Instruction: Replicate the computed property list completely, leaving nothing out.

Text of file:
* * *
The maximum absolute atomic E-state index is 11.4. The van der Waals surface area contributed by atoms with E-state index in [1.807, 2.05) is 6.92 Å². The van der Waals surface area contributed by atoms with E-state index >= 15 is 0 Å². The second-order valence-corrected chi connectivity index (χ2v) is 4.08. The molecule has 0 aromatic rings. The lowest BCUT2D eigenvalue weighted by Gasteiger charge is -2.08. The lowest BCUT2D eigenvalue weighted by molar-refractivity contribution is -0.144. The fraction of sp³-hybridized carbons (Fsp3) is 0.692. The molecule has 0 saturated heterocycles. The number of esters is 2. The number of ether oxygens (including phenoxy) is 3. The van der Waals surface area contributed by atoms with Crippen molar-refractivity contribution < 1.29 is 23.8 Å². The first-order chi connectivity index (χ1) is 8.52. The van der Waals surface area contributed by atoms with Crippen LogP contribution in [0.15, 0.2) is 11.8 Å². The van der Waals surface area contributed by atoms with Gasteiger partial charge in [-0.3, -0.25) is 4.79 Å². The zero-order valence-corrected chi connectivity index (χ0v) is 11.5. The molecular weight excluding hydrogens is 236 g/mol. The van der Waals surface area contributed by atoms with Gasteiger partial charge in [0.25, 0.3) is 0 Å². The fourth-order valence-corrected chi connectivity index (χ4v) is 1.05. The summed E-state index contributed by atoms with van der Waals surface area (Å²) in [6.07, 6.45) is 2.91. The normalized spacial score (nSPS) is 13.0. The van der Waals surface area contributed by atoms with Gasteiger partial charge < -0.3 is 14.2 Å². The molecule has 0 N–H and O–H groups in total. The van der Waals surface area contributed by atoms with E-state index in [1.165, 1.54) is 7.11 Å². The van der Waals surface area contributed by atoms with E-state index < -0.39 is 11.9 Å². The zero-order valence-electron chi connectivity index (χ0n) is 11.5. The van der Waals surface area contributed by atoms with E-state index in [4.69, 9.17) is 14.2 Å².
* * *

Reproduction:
The maximum absolute atomic E-state index is 11.4. The van der Waals surface area contributed by atoms with E-state index in [1.807, 2.05) is 6.92 Å². The van der Waals surface area contributed by atoms with E-state index >= 15 is 0 Å². The second-order valence-corrected chi connectivity index (χ2v) is 4.08. The molecule has 0 aromatic rings. The lowest BCUT2D eigenvalue weighted by Gasteiger charge is -2.08. The lowest BCUT2D eigenvalue weighted by molar-refractivity contribution is -0.144. The fraction of sp³-hybridized carbons (Fsp3) is 0.692. The molecule has 0 saturated heterocycles. The number of esters is 2. The number of ether oxygens (including phenoxy) is 3. The van der Waals surface area contributed by atoms with Crippen molar-refractivity contribution < 1.29 is 23.8 Å². The first-order chi connectivity index (χ1) is 8.52. The van der Waals surface area contributed by atoms with Crippen LogP contribution in [0.15, 0.2) is 11.8 Å². The van der Waals surface area contributed by atoms with Gasteiger partial charge in [-0.3, -0.25) is 4.79 Å². The zero-order valence-corrected chi connectivity index (χ0v) is 11.5. The molecular weight excluding hydrogens is 236 g/mol. The van der Waals surface area contributed by atoms with Gasteiger partial charge in [0.25, 0.3) is 0 Å². The fourth-order valence-corrected chi connectivity index (χ4v) is 1.05. The summed E-state index contributed by atoms with van der Waals surface area (Å²) in [6.07, 6.45) is 2.91. The normalized spacial score (nSPS) is 13.0. The van der Waals surface area contributed by atoms with Gasteiger partial charge < -0.3 is 14.2 Å². The molecule has 0 N–H and O–H groups in total. The van der Waals surface area contributed by atoms with E-state index in [1.165, 1.54) is 7.11 Å². The van der Waals surface area contributed by atoms with E-state index < -0.39 is 11.9 Å². The zero-order valence-electron chi connectivity index (χ0n) is 11.5. The van der Waals surface area contributed by atoms with E-state index in [4.69, 9.17) is 14.2 Å².